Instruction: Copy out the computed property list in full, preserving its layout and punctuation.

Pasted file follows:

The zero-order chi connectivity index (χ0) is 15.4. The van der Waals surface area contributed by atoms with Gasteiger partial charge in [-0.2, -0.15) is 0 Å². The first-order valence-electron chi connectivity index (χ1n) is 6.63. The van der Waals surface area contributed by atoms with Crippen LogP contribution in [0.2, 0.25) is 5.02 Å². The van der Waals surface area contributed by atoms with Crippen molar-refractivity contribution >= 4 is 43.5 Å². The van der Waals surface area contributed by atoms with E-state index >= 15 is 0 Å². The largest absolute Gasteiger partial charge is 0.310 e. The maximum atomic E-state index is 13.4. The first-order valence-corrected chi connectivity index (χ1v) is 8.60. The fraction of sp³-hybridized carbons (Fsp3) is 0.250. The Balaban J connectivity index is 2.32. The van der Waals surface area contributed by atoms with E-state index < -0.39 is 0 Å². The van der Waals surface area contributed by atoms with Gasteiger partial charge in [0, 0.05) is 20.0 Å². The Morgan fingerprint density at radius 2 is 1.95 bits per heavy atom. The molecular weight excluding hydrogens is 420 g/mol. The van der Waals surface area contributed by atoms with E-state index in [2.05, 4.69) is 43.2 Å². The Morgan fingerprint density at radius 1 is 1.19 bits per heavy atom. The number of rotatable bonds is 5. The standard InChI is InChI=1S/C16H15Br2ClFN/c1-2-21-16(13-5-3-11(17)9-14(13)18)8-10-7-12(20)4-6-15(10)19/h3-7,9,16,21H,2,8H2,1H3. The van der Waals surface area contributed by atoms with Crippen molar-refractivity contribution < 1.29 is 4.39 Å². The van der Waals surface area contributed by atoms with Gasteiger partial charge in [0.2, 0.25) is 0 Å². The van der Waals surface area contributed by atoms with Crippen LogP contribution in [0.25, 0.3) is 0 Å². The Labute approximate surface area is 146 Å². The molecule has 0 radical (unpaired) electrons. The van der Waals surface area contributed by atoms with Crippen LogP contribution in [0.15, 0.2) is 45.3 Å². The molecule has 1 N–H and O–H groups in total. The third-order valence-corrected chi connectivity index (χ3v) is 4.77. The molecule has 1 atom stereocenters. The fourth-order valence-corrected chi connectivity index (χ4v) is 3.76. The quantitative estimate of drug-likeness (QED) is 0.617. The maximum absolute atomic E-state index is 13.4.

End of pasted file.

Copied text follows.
The zero-order chi connectivity index (χ0) is 15.4. The van der Waals surface area contributed by atoms with Gasteiger partial charge in [-0.2, -0.15) is 0 Å². The first-order valence-electron chi connectivity index (χ1n) is 6.63. The van der Waals surface area contributed by atoms with Crippen LogP contribution in [0.2, 0.25) is 5.02 Å². The van der Waals surface area contributed by atoms with Crippen molar-refractivity contribution >= 4 is 43.5 Å². The van der Waals surface area contributed by atoms with E-state index >= 15 is 0 Å². The largest absolute Gasteiger partial charge is 0.310 e. The maximum atomic E-state index is 13.4. The first-order valence-corrected chi connectivity index (χ1v) is 8.60. The fraction of sp³-hybridized carbons (Fsp3) is 0.250. The Balaban J connectivity index is 2.32. The van der Waals surface area contributed by atoms with E-state index < -0.39 is 0 Å². The van der Waals surface area contributed by atoms with Gasteiger partial charge in [0, 0.05) is 20.0 Å². The Morgan fingerprint density at radius 2 is 1.95 bits per heavy atom. The molecular weight excluding hydrogens is 420 g/mol. The van der Waals surface area contributed by atoms with E-state index in [2.05, 4.69) is 43.2 Å². The Morgan fingerprint density at radius 1 is 1.19 bits per heavy atom. The number of rotatable bonds is 5. The standard InChI is InChI=1S/C16H15Br2ClFN/c1-2-21-16(13-5-3-11(17)9-14(13)18)8-10-7-12(20)4-6-15(10)19/h3-7,9,16,21H,2,8H2,1H3. The van der Waals surface area contributed by atoms with Crippen molar-refractivity contribution < 1.29 is 4.39 Å². The van der Waals surface area contributed by atoms with Gasteiger partial charge in [0.2, 0.25) is 0 Å². The van der Waals surface area contributed by atoms with Crippen LogP contribution in [0.25, 0.3) is 0 Å². The Labute approximate surface area is 146 Å². The molecule has 0 radical (unpaired) electrons. The van der Waals surface area contributed by atoms with Crippen LogP contribution in [0.15, 0.2) is 45.3 Å². The molecule has 1 N–H and O–H groups in total. The third-order valence-corrected chi connectivity index (χ3v) is 4.77. The molecule has 1 atom stereocenters. The fourth-order valence-corrected chi connectivity index (χ4v) is 3.76. The quantitative estimate of drug-likeness (QED) is 0.617. The maximum absolute atomic E-state index is 13.4.